In 1961's Mother Night, Vonnegut wrestled at length with the moral
complexities of his war, with a fable about Howard W. Campbell, Jr,
an American actor who posed as a rabid Nazi propagandist in Berlin,
the belly of Hitler's beast. In doing his job for army intelligence
so well, did Campbell go too far with evil in the service of good?
Two years later, in Cat's Cradle (1963), the moral inquiry involves
the scientists who create doomsday weapons, men like those who worked
for the Manhattan Project, or the eccentrics Vonnegut encountered in
his public relations job at General Electric after the war. Narrow
horizons sometimes blinded them to the havoc wrought by their
chalkboard formulas and laboratory gadgets. Cat's Cradle concludes
with an "end of the world" chain-reaction, the result of a substance
called ice-nine. Besides evoking the nightmare scenario of the recent
Cuban Missile Crisis, it reads today a lot like what Vonnegut must
have seen in Dresden.
With God Bless You, Mr. Rosewater (1965), Vonnegut inches ever closer
to his own story. The title character, a World War II veteran who
shows all the signs of what we would now call PTSD, is a direct
precursor to Billy Pilgrim in Slaughterhouse.
And so we come to Billy's tale, which Vonnegut determined would show
the soldiers he knew as the babes in arms they really were, not Frank
Sinatra or John Wayne swashbucklers. Subtitled "The Children's
Crusade," Billy appears as a passive, storm-tossed vessel, a gangling
clown, representing the callow youngster the author thought himself
to be during his time in combat. Soon enough Billy, a "chaplain's
assistant," finds himself in a "Mississippi of humiliated Americans,"
herded to collection points for the ride east. (In interviews,
Vonnegut recalled being thrown into the disintegrating lines of the
American front in December '44, an army scout wandering, lost in the
snow, with a ragtag collection of other frightened novices"I
imitated various war movies I'd seen," he once said.)
Billy attracts the unwanted attention of bullies along the way. But
Vonnegut conveys the humanity and brotherhood the prisoners were able
to muster, even in their collective misery. Crammed willy-nilly into
sealed cattle cars to be transferred into Germany, many died during
the halting ordeal. They were bombed and strafed by Allied planes,
and one's sense of time was all but obliterated. "Christmas was in
there somewhere," Vonnegut writes. Even with its Dante-like horror
(Primo Levi would write in his memoirs of similar things, drawing on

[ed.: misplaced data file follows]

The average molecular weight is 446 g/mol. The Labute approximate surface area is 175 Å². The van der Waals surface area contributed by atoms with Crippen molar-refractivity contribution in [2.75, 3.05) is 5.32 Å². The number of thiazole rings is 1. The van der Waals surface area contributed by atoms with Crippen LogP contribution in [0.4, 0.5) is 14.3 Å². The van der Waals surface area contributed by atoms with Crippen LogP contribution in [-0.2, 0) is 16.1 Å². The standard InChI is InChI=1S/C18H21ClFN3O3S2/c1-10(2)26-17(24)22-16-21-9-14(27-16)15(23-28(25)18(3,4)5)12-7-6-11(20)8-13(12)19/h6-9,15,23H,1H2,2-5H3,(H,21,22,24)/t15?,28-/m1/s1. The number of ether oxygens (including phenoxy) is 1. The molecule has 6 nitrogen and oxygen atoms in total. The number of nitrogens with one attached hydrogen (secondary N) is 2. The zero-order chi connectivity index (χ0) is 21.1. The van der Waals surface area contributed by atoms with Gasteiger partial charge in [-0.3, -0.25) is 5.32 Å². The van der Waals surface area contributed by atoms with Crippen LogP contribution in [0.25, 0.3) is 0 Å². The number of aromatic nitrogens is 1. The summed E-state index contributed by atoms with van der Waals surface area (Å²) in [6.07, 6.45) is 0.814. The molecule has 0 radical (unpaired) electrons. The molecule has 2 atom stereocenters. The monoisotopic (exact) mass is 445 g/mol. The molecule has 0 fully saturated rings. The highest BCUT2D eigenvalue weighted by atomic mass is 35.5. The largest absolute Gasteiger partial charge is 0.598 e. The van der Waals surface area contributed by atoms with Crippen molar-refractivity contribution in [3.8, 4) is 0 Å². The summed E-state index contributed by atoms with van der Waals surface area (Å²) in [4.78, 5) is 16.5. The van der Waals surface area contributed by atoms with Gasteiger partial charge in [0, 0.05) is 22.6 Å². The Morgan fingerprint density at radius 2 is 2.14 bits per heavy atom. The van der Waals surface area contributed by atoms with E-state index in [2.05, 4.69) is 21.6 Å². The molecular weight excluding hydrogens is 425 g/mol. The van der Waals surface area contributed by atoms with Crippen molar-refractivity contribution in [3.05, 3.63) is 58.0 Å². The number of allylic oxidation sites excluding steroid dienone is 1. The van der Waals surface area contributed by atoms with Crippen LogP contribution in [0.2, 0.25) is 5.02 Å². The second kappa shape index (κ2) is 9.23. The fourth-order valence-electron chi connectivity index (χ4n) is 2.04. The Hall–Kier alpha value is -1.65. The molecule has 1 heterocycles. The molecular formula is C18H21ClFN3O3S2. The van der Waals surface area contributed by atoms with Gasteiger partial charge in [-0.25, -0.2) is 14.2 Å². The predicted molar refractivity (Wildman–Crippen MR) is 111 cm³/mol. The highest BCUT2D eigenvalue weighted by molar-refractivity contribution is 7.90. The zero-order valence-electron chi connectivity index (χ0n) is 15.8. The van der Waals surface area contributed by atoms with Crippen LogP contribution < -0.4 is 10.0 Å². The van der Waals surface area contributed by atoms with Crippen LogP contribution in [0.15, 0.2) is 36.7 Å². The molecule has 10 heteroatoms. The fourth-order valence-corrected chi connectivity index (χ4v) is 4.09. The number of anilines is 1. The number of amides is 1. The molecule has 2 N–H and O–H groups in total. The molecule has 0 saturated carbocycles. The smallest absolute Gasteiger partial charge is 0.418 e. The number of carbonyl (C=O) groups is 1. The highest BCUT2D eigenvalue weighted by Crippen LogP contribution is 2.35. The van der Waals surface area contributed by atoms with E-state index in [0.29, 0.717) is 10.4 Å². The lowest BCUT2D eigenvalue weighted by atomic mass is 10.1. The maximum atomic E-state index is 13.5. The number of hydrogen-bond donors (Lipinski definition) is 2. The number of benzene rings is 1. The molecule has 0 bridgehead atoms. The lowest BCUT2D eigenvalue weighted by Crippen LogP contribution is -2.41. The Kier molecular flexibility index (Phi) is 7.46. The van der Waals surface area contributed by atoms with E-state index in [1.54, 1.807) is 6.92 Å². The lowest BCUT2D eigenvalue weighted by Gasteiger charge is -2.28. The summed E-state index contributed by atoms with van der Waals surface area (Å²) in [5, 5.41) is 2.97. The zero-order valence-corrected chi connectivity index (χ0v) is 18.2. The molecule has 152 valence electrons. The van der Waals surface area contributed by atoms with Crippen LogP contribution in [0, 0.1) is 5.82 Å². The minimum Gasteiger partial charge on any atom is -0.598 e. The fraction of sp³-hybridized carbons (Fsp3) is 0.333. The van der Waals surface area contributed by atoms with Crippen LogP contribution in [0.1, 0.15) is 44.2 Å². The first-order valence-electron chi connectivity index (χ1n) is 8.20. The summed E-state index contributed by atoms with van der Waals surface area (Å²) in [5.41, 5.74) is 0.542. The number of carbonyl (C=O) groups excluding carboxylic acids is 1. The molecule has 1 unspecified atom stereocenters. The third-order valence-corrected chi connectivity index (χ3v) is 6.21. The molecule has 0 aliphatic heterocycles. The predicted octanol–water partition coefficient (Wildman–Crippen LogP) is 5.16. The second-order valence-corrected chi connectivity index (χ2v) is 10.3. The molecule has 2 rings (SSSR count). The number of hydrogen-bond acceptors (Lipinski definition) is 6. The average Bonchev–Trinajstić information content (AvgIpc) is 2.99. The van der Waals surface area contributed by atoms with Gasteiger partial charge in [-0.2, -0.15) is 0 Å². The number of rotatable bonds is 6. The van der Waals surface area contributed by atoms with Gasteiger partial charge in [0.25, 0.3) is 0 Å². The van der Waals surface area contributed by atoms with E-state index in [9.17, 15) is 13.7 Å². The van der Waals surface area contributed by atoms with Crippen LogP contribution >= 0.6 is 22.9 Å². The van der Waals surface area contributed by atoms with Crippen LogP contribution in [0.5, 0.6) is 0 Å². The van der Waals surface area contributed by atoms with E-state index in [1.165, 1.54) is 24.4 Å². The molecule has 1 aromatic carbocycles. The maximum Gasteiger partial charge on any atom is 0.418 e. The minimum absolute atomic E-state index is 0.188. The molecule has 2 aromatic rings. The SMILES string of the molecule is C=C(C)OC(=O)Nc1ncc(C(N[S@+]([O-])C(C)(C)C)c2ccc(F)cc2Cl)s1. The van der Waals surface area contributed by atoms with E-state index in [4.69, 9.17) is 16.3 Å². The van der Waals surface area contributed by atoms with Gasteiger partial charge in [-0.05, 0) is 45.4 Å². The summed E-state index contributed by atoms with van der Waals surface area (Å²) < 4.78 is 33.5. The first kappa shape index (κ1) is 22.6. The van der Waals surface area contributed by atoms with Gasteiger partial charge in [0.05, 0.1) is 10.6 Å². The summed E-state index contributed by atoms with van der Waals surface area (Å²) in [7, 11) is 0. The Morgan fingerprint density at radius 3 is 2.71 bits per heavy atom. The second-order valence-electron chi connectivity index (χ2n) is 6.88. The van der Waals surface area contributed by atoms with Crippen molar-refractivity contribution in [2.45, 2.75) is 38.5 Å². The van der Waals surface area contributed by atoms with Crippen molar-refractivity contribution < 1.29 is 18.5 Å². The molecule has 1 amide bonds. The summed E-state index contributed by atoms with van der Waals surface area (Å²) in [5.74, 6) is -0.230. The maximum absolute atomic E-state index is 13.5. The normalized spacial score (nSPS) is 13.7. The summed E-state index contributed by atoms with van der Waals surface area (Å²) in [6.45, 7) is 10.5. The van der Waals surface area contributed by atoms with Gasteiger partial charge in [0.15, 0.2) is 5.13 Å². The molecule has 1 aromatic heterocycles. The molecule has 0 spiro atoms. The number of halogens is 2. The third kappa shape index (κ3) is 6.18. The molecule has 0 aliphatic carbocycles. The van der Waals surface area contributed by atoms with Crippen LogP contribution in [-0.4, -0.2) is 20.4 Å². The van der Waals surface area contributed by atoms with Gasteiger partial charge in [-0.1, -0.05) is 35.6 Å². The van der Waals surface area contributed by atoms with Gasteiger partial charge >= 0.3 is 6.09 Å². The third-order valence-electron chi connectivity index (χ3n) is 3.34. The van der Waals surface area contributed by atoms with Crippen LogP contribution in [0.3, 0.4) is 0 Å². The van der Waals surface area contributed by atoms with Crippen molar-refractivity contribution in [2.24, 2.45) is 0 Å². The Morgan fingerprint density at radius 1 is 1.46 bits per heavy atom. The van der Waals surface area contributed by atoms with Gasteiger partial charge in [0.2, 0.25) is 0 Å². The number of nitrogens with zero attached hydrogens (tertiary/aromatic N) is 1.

experiences on the other side of Europe) the scene is also a stage
for community in its most idealized form.
Here is Vonnegut's description, full of otherworldly wonder, of the
boxcar society he experienced:
Human beings in there were excreting into steel helmets which were
passed to the people at the ventilators, who dumped them. Billy was a
dumper. The human beings also passed canteens, which guards would
fill with water. When food came in, the human beings were quiet and
trusting and beautiful. They shared.
Once at a prison camp, the Americans seem wretched and demoralized to
the British soldiers who greet them, men who have long ago adjusted
to their confinement. Urged to choose a leader, for purposes of
discipline and self-respect, the Yanks halfheartedly elect the oldest
man in their midst, an unassuming middleaged high-school teacher
from Indianapolis named Edgar Derby, who emerges as the moral center
of the book.
"Poor old Edgar Derby," as Vonnegut refers to him, had pulled strings
to enlist at his advanced age, and now, as a POW, takes his
leadership responsibilities seriously. He finds meaning and purpose
in a fate that brings out the worst in others. He is kindly and
attentive, a father who looks after his charges in the camp as he
worries about his son serving out in the Pacific.
Vonnegut is, in important respects, Edgar Derby rather than Billy
Pilgrim. In a letter from a Red Cross station in France in late May
of 1945, published for the first time in the posthumous collection
Armageddon in Retrospect (2008), Vonnegut, still severely underweight
but otherwise intact, reassured his family that he was alive, and
told of how he had used what little German he knew to try to defend
his mates from the gratuitous excesses of their custodians.
"After desperately trying to improve our situation for two months,"
Pvt. Vonnegut typed in his accounting, "…I told the guards just what
I was going to do to them when the Russians came. They beat me up a
little. I was fired as group leader."